For this purpose the host 2 sends out the sequence 0x80, NAD, 0xA0, wherein NAD is the respective identification code also as 8-bit number. The host 2 can detect which identification codes are used by network devices 4, 5, 6 and whether there is a conflict between two network devices 4, 5, 6 having the same identification code. For this purpose it may be provided that the host 2, after polling a certain identification code, receives different responses depending on whether a code is not used, is used by only one network device 4, 5, 6, or is used by more than one network device 4, 5, 6. If there is a conflict and for at least one network device 4, 5, 6 a new identification code is required, the host 2 can start the ID-generator again only for this network device or also for all network devices until no identification code is assigned to more than one network device. After unique identification codes within the network are achieved, the identification codes can be stored in the respective network device, for example in a non-volatile memory. FIG. 5 is a flow chart of the generation of unique identification codes for the network devices 4, 5, 6 in detail. In the following method, steps involving a decision are depicted as diamonds and method steps without a decision as rectangles. After the start in step 10, in step 11 the host 2 broadcasts the ID-generator to all network devices 4, 5, 6 within the LIN cluster connected to bus 1. Next in step 12 each network device 4, 5, 6 executes the ID-generator and generates an identification code. After that in step 13 the host 2 starts to poll the identification codes from 0x00 to 0xFF omitting 0x7F. For this purpose each identification code is sent out separately on the bus 1 to all network devices 4, 5, 6 and the subsequent response for the ID on the bus 1 is analyzed. Step 13 begins a certain time period after step 12 that is long enough to allow the network devices 4, 5, 6 to complete the generation of the identification code.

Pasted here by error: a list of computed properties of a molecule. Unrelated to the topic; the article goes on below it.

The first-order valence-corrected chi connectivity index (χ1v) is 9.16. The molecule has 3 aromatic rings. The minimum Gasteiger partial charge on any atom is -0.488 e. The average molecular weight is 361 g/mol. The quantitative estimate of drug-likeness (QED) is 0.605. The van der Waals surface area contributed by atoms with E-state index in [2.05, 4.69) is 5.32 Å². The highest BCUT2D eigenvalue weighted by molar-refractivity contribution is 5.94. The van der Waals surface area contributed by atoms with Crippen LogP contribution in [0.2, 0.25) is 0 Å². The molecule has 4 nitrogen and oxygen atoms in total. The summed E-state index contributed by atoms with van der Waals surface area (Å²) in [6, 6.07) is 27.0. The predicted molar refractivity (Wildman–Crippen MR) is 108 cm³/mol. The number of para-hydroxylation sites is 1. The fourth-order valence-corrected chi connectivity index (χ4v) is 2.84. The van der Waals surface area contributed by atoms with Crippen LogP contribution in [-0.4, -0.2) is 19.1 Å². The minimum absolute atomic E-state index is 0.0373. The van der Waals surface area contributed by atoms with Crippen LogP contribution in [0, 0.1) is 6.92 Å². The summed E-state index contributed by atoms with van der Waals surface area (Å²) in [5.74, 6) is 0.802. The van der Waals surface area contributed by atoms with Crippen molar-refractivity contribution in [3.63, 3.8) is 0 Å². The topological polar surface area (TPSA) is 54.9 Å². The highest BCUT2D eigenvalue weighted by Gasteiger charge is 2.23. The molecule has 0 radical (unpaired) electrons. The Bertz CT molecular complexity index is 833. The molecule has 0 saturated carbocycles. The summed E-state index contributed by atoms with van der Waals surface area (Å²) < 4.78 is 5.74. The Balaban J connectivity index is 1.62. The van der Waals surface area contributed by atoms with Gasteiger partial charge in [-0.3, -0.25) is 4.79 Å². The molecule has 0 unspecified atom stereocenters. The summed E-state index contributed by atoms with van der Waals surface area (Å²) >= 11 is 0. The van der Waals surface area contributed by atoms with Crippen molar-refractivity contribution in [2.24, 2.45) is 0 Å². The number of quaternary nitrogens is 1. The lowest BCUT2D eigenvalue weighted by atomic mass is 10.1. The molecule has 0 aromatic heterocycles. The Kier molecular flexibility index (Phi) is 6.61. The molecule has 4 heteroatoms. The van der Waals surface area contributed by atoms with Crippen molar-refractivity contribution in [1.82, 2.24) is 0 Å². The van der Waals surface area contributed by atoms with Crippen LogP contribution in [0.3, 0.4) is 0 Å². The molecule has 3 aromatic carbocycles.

In step 14 it is determined whether all different identification codes have been polled thus forming a loop performed 255 times from 0x00 to 0xFF comprising the steps 13-19. As soon as the identification code 0xFF has been processed and the code is no longer less than or equal to 0xFF, the loop is exited towards step 20.